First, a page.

AFI LAFF: You’re Killing Me Susana (starring Gael Garcia Bernal)

This movie ((a blend of comedy, romance, and drama) is part of AFI’s Latin American Film Festival (Silver Spring, MD); it is in Spanish and English w/ English subtitles. The star is ageless hottie (he’s 39 now- whoa) Gael Garcia Bernal (GGB). If you have Netflix, you can see him in Mozart of the Jungle (highly recommended by friends, both online and offline). 

After working on his soap opera, Eligio (GGB) comes home late to party at his apartment w/ some buddies. He discovers that his wife, Susana (Veronica Echegui), has left him w/o a word or note. Clueless as to why she left, he goes on a quest to find her, as he loves her deeply. Eligio travels from Mexico City to an university town in Iowa (actual shooting location: Canada) where Susana is attending a conference of international writers. Susana may have moved on (for good this time); she is no longer willing to accept Eligio’s behavior (incl. cheating w/ other women). She has become involved w/ a Polish poet who is silent, imposing, and very tall (esp. in comparison to Eligio). Eligio eventually changes his macho attitude and realizes that he can’t always get by on charm! 

It just doesn’t know what it is. The character arc is completely absent; it has an uneven tone; the laughs are cheap and spread too far between each other… It sort of glosses over the subjects which the movie promised to tackle in zero-effective way. The way this movie was marketed has nothing to do with the movie at all, and created expectations that, probably, ruined the whole experience for me (which is becoming a common problem with movies nowadays).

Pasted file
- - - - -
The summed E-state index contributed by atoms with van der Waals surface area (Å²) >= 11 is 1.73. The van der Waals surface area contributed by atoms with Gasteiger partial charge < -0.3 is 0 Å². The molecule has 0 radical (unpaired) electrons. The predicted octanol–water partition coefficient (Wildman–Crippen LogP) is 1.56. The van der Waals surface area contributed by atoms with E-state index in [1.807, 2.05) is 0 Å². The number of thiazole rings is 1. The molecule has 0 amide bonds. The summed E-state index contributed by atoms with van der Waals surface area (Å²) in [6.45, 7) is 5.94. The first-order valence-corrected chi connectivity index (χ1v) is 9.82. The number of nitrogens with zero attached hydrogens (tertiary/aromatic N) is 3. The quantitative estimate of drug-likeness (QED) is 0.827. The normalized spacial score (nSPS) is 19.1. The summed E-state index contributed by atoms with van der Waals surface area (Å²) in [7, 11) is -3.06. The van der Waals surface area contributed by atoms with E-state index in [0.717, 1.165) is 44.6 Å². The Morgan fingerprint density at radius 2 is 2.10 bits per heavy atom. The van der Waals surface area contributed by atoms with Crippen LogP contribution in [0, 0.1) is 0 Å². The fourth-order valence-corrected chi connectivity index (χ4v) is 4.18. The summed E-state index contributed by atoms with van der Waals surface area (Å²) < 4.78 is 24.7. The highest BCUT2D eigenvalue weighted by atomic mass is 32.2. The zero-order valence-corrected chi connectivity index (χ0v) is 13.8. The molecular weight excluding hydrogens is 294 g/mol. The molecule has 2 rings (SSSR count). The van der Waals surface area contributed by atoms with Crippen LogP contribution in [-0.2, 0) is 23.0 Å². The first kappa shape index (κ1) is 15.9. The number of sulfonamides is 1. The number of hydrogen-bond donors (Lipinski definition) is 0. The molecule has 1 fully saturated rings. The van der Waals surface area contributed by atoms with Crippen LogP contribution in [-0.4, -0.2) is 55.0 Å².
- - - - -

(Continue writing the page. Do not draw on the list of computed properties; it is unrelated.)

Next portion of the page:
-A female viewer from Mexico

The procedures of the TSA, being in a foreign land (incl. driving in a snowy blizzard), and the culture/people of rural America add bits of humor and danger to the story. However, it’s a (mostly) awkward movie. I learned that it was based on a novel when the credits rolled; maybe the filmmakers should’ve let the author have input. The rural folks w/ a love of guns and beer come off as hokey. There is an (obvious) scene where the cute blonde American (w/ a crush on Eligio) proves to be a bit of a stereotype, too. I wondered why Susana didn’t get many lines of dialogue; she should’ve had more to say/do. This is another example of a movie that can’t rely on just one actor (albeit a big name w/ a lot of talent) to carry the story! 

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MUST-SEE for ANY Shakespeare Fan: A Presentation by Author/Actor Ben Crystal

Breakdown of segments in this video:

0:00-5:00 – Introduction & Ben’s own challenges with studying, then performing, Shakespeare. 

5:00-10:00 – What exactly is iambic pentameter? (Ben shows us how it’s part of everyday life!) Discussion of sonnet form, poetry, and prose.

10:00-39:00 – Ben breaks down, in a fresh new way, 3 famous scenes from Romeo & Juliet, Macbeth, Hamlet, and King Lear (w/ the help of two actors from his theater company and his linguist father). Ben speaks in Shakespeare’re original pronunciation (OP)- it’s a mix of different accents from Elizabethan England (“a melting pot”). 

39:00- 58:00 – Ben talks about how Shakespeare “directs the actors” w/ his writing, his own eclectic accent, then reveals to us the original pronunciation (OP) from the Bard’s day- a mix of different accents from Elizabethan England (“a melting pot”). Ben looks at the (bawdy) humor in a scene from As You Like It and the almost-military cadence to one of the monologues in Richard III.